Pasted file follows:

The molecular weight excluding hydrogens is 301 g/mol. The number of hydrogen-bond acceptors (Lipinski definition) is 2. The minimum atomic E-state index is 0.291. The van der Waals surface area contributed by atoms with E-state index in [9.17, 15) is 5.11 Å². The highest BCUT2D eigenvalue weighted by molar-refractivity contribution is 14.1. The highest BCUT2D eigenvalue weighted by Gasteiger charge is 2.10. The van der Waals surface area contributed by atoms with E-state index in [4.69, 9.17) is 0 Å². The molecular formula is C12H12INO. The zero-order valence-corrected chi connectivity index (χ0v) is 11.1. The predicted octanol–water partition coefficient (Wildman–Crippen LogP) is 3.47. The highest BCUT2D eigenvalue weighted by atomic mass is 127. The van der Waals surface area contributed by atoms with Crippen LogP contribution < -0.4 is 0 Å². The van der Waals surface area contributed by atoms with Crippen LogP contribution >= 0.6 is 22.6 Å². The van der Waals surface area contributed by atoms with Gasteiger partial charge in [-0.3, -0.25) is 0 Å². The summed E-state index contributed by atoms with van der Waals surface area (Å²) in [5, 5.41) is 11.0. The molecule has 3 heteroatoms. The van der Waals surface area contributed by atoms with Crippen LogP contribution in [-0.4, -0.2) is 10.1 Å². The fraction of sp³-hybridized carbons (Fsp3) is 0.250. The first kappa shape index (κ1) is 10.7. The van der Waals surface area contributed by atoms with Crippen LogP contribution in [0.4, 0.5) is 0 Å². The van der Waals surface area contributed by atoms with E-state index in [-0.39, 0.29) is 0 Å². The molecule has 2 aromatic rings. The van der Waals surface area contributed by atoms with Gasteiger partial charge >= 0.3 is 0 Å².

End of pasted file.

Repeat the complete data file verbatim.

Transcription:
The molecular weight excluding hydrogens is 301 g/mol. The number of hydrogen-bond acceptors (Lipinski definition) is 2. The minimum atomic E-state index is 0.291. The van der Waals surface area contributed by atoms with E-state index in [9.17, 15) is 5.11 Å². The highest BCUT2D eigenvalue weighted by molar-refractivity contribution is 14.1. The highest BCUT2D eigenvalue weighted by Gasteiger charge is 2.10. The van der Waals surface area contributed by atoms with E-state index in [4.69, 9.17) is 0 Å². The molecular formula is C12H12INO. The zero-order valence-corrected chi connectivity index (χ0v) is 11.1. The predicted octanol–water partition coefficient (Wildman–Crippen LogP) is 3.47. The highest BCUT2D eigenvalue weighted by atomic mass is 127. The van der Waals surface area contributed by atoms with Crippen LogP contribution < -0.4 is 0 Å². The van der Waals surface area contributed by atoms with Crippen LogP contribution >= 0.6 is 22.6 Å². The van der Waals surface area contributed by atoms with Gasteiger partial charge in [-0.3, -0.25) is 0 Å². The summed E-state index contributed by atoms with van der Waals surface area (Å²) in [5, 5.41) is 11.0. The molecule has 3 heteroatoms. The van der Waals surface area contributed by atoms with Crippen LogP contribution in [-0.4, -0.2) is 10.1 Å². The fraction of sp³-hybridized carbons (Fsp3) is 0.250. The first kappa shape index (κ1) is 10.7. The van der Waals surface area contributed by atoms with Crippen LogP contribution in [0.4, 0.5) is 0 Å². The van der Waals surface area contributed by atoms with E-state index in [-0.39, 0.29) is 0 Å². The molecule has 2 aromatic rings. The van der Waals surface area contributed by atoms with Gasteiger partial charge >= 0.3 is 0 Å².